Chairman of the Work and Pensions select committee, Frank Field, has criticised the government’s auto-enrolment review, saying that it lacks boldness.
The Department for Work and Pensions (DWP) announced yesterday (18 December) that is making changes to the age for auto-enrolment of workers into workplace pension schemes from 22 to 18-years-old, and changing the way pension contributions are calculated.
A solution to include self-employed workers in workplace pensions, however, was postponed, since the government wants to test possible solutions and legislate on this by 2022.
Mr Field said: “Auto-enrolment was a bold leap by the government which has been hugely successful in getting millions of people to start saving in pensions.
“But this review shows none of that boldness in announcing a few minor tweaks and tentative pilot schemes.”
Introduced in 2012, auto-enrolment has now reached nine million people, with opt-out rates of less than 10 per cent.
Mr Field added: “The analysis accompanying the report shows 12m people are under-saving for retirement, including a growing army of the self-employed.
“It is time for the Government to revert to bold type in building on its past successes.”
According to David Gauke, secretary of state for work and pensions, the current “government has rebuilt the UK’s savings culture”.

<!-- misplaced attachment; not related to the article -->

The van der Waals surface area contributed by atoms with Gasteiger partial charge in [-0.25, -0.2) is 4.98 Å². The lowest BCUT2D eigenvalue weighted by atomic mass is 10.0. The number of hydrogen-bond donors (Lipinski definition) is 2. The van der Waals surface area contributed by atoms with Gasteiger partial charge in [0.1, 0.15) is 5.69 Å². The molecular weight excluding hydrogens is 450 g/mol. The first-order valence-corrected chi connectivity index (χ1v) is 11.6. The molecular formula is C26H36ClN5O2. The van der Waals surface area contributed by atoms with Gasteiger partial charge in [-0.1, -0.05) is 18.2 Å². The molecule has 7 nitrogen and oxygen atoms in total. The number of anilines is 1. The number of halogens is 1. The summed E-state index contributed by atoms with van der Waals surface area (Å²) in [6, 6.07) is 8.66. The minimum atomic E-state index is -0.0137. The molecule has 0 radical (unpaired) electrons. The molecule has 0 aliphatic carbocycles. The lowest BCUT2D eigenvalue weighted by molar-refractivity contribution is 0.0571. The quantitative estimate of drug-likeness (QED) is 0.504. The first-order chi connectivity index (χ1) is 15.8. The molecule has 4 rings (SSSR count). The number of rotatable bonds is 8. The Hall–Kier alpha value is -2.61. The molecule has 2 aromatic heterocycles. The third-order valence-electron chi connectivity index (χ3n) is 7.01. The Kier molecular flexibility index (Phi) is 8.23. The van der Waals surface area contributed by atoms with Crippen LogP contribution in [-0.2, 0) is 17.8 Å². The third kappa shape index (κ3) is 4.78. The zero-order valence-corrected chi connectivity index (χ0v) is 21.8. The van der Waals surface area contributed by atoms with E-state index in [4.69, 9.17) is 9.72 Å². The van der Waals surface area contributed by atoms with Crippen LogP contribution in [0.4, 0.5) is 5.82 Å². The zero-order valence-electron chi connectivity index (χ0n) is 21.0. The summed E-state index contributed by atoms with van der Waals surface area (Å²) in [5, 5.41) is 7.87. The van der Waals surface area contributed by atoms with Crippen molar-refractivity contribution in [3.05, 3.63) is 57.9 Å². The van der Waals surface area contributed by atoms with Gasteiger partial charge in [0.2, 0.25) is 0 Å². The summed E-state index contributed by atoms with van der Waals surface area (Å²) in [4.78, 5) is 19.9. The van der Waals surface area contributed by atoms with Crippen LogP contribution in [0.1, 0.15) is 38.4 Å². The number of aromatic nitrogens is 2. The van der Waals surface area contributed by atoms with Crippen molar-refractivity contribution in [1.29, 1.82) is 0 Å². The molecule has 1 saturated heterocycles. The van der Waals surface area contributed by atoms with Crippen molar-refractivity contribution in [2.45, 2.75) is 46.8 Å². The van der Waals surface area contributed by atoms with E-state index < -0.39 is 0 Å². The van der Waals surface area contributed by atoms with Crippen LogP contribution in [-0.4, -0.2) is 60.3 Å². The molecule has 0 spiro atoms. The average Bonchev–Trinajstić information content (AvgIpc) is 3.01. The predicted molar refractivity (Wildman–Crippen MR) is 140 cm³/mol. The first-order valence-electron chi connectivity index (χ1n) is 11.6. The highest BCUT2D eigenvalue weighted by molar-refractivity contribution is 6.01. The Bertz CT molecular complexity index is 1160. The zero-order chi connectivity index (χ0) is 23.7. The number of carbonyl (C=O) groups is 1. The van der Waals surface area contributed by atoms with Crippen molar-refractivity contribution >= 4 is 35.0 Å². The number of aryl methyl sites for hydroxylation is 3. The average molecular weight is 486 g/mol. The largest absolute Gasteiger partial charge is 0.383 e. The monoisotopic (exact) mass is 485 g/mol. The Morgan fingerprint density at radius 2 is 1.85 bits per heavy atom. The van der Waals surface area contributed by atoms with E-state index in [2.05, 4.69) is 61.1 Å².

He said: “For an entire generation of people, workplace pension saving is the new normal. And my mission now is to make sure the next generation of younger workers have the same opportunities.”
According to the auto-enrolment report, the under-savers represent 38 per cent of the working age population.
The DWP said, however, that taking account the planned increases in auto-enrolment contribution rates, some 5.7m are ‘mild under-savers’.
It added: “If automatic enrolment had not been introduced, an additional 2m individuals would now be under-saving.”
Currently the auto-enrolment minimum total contribution is 2 per cent - 1 per cent each from the employee and employer.
From April 2018, the minimum total contribution will increase to 5 per cent, with the employee paying 3 per cent.
One year later, it will increase again to 8 per cent, with the worker paying 5 per cent.
Looking at under-saving by income level, the vast majority of those individuals - around 10.4m (87 per cent) - earn more than £25,000 a year. Around 1.6m (13 per cent) earn below £25,000 a year.
In its own report on auto-enrolment, published in May 2016, the Work and Pensions select committee considered the government’s review to be an ideal opportunity for the DWP to consider how to build on the policy success.
It said: “The review should consider how to increase contributions beyond the statutory minimum of 8 per cent and how to bring more low-paid and self-employed people into auto-enrolment.”